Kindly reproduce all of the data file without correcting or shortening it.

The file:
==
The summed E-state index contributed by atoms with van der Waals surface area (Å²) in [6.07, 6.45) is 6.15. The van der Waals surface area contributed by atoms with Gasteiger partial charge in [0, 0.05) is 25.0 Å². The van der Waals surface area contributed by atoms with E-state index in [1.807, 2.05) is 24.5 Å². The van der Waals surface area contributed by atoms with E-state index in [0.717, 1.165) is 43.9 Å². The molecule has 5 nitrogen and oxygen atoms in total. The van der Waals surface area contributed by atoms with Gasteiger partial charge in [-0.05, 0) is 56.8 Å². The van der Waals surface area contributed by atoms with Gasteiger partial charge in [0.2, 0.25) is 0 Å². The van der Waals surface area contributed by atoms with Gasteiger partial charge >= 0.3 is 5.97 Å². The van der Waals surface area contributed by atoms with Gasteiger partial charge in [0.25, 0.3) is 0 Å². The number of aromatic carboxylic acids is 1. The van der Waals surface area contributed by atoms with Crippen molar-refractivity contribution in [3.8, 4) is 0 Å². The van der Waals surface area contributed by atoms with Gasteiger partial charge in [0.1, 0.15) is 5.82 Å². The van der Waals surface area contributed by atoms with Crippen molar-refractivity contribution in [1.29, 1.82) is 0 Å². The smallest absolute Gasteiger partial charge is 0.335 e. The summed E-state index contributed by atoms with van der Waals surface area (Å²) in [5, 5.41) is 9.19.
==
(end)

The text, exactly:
The summed E-state index contributed by atoms with van der Waals surface area (Å²) in [6.07, 6.45) is 6.15. The van der Waals surface area contributed by atoms with Gasteiger partial charge in [0, 0.05) is 25.0 Å². The van der Waals surface area contributed by atoms with E-state index in [1.807, 2.05) is 24.5 Å². The van der Waals surface area contributed by atoms with E-state index in [0.717, 1.165) is 43.9 Å². The molecule has 5 nitrogen and oxygen atoms in total. The van der Waals surface area contributed by atoms with Gasteiger partial charge in [-0.05, 0) is 56.8 Å². The van der Waals surface area contributed by atoms with Gasteiger partial charge in [0.2, 0.25) is 0 Å². The van der Waals surface area contributed by atoms with Gasteiger partial charge >= 0.3 is 5.97 Å². The van der Waals surface area contributed by atoms with Gasteiger partial charge in [0.25, 0.3) is 0 Å². The number of aromatic carboxylic acids is 1. The van der Waals surface area contributed by atoms with Crippen molar-refractivity contribution in [3.8, 4) is 0 Å². The van der Waals surface area contributed by atoms with Gasteiger partial charge in [0.1, 0.15) is 5.82 Å². The van der Waals surface area contributed by atoms with Crippen molar-refractivity contribution in [1.29, 1.82) is 0 Å². The smallest absolute Gasteiger partial charge is 0.335 e. The summed E-state index contributed by atoms with van der Waals surface area (Å²) in [5, 5.41) is 9.19.